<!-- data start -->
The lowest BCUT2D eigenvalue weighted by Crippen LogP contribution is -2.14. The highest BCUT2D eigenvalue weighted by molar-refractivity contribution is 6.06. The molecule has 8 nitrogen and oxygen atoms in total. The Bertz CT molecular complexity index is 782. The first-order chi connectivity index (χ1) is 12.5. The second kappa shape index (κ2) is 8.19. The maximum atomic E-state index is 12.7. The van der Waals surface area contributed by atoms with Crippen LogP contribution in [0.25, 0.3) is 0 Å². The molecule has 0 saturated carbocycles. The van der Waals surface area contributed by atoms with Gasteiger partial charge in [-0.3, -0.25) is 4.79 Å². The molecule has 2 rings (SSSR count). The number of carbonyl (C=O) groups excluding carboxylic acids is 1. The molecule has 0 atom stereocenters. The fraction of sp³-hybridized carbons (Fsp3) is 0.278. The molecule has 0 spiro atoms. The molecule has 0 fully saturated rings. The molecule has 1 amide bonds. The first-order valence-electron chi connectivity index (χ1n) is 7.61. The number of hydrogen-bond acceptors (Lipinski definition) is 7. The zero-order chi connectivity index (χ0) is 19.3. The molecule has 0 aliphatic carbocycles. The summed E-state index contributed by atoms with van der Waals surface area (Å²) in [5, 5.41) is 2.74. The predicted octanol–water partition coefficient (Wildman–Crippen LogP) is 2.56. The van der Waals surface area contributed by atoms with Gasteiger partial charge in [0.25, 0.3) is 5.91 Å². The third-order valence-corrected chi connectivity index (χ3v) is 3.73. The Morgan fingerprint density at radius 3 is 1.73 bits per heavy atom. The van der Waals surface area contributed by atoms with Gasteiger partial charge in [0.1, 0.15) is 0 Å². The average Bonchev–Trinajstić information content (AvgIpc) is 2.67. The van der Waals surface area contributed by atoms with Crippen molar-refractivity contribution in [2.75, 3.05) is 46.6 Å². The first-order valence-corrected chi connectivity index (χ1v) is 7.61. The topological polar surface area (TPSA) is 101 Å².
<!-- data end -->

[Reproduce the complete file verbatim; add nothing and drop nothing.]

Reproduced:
The lowest BCUT2D eigenvalue weighted by Crippen LogP contribution is -2.14. The highest BCUT2D eigenvalue weighted by molar-refractivity contribution is 6.06. The molecule has 8 nitrogen and oxygen atoms in total. The Bertz CT molecular complexity index is 782. The first-order chi connectivity index (χ1) is 12.5. The second kappa shape index (κ2) is 8.19. The maximum atomic E-state index is 12.7. The van der Waals surface area contributed by atoms with Crippen LogP contribution in [0.25, 0.3) is 0 Å². The molecule has 0 saturated carbocycles. The van der Waals surface area contributed by atoms with Gasteiger partial charge in [-0.3, -0.25) is 4.79 Å². The molecule has 2 rings (SSSR count). The number of carbonyl (C=O) groups excluding carboxylic acids is 1. The molecule has 0 atom stereocenters. The fraction of sp³-hybridized carbons (Fsp3) is 0.278. The molecule has 0 spiro atoms. The molecule has 0 fully saturated rings. The molecule has 1 amide bonds. The first-order valence-electron chi connectivity index (χ1n) is 7.61. The number of hydrogen-bond acceptors (Lipinski definition) is 7. The zero-order chi connectivity index (χ0) is 19.3. The molecule has 0 aliphatic carbocycles. The summed E-state index contributed by atoms with van der Waals surface area (Å²) in [5, 5.41) is 2.74. The predicted octanol–water partition coefficient (Wildman–Crippen LogP) is 2.56. The van der Waals surface area contributed by atoms with Gasteiger partial charge in [0.25, 0.3) is 5.91 Å². The third-order valence-corrected chi connectivity index (χ3v) is 3.73. The Morgan fingerprint density at radius 3 is 1.73 bits per heavy atom. The van der Waals surface area contributed by atoms with Gasteiger partial charge in [0.1, 0.15) is 0 Å². The average Bonchev–Trinajstić information content (AvgIpc) is 2.67. The van der Waals surface area contributed by atoms with Crippen molar-refractivity contribution in [2.75, 3.05) is 46.6 Å². The first-order valence-corrected chi connectivity index (χ1v) is 7.61. The topological polar surface area (TPSA) is 101 Å².